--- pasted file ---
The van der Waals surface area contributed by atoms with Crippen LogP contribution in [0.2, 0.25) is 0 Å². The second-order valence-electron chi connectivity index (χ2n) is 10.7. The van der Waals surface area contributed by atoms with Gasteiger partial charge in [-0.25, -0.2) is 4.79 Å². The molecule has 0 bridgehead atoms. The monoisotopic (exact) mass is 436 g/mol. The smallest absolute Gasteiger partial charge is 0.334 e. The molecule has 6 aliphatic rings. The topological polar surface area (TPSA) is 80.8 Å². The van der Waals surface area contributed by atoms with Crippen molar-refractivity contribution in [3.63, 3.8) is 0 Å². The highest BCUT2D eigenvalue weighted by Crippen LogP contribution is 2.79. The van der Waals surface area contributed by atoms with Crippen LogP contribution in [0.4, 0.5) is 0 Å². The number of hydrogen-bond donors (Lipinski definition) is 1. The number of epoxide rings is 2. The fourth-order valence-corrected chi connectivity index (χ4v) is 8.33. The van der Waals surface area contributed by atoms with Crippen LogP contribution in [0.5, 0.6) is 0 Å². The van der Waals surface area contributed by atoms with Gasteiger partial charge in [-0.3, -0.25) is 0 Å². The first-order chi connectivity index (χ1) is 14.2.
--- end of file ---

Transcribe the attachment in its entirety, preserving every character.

The van der Waals surface area contributed by atoms with Crippen LogP contribution in [0.2, 0.25) is 0 Å². The second-order valence-electron chi connectivity index (χ2n) is 10.7. The van der Waals surface area contributed by atoms with Gasteiger partial charge in [-0.25, -0.2) is 4.79 Å². The molecule has 0 bridgehead atoms. The monoisotopic (exact) mass is 436 g/mol. The smallest absolute Gasteiger partial charge is 0.334 e. The molecule has 6 aliphatic rings. The topological polar surface area (TPSA) is 80.8 Å². The van der Waals surface area contributed by atoms with Crippen molar-refractivity contribution in [3.63, 3.8) is 0 Å². The highest BCUT2D eigenvalue weighted by Crippen LogP contribution is 2.79. The van der Waals surface area contributed by atoms with Crippen LogP contribution in [0.4, 0.5) is 0 Å². The number of hydrogen-bond donors (Lipinski definition) is 1. The number of epoxide rings is 2. The fourth-order valence-corrected chi connectivity index (χ4v) is 8.33. The van der Waals surface area contributed by atoms with Crippen LogP contribution in [0.5, 0.6) is 0 Å². The van der Waals surface area contributed by atoms with Gasteiger partial charge in [-0.3, -0.25) is 0 Å². The first-order chi connectivity index (χ1) is 14.2.